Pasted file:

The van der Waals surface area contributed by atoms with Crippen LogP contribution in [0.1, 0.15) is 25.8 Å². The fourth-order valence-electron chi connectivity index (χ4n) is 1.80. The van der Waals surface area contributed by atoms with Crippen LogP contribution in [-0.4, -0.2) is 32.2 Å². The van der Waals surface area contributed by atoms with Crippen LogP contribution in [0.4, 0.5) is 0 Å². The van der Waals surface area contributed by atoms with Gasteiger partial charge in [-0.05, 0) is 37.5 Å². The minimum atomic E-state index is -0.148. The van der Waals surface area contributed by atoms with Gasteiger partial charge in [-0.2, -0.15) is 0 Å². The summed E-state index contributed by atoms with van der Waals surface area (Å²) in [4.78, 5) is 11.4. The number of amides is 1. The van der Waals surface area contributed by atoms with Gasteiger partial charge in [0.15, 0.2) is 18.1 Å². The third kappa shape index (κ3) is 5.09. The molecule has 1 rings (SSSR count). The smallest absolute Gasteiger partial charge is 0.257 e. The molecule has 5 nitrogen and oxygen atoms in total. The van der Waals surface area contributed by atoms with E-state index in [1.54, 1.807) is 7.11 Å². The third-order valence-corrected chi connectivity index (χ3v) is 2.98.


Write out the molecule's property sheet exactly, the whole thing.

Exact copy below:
The van der Waals surface area contributed by atoms with Crippen LogP contribution in [0.1, 0.15) is 25.8 Å². The fourth-order valence-electron chi connectivity index (χ4n) is 1.80. The van der Waals surface area contributed by atoms with Crippen LogP contribution in [-0.4, -0.2) is 32.2 Å². The van der Waals surface area contributed by atoms with Crippen LogP contribution in [0.4, 0.5) is 0 Å². The van der Waals surface area contributed by atoms with Gasteiger partial charge in [-0.05, 0) is 37.5 Å². The minimum atomic E-state index is -0.148. The van der Waals surface area contributed by atoms with Gasteiger partial charge in [-0.2, -0.15) is 0 Å². The summed E-state index contributed by atoms with van der Waals surface area (Å²) in [4.78, 5) is 11.4. The number of amides is 1. The van der Waals surface area contributed by atoms with Gasteiger partial charge in [0.15, 0.2) is 18.1 Å². The third kappa shape index (κ3) is 5.09. The molecule has 1 rings (SSSR count). The smallest absolute Gasteiger partial charge is 0.257 e. The molecule has 5 nitrogen and oxygen atoms in total. The van der Waals surface area contributed by atoms with E-state index in [1.54, 1.807) is 7.11 Å². The third-order valence-corrected chi connectivity index (χ3v) is 2.98.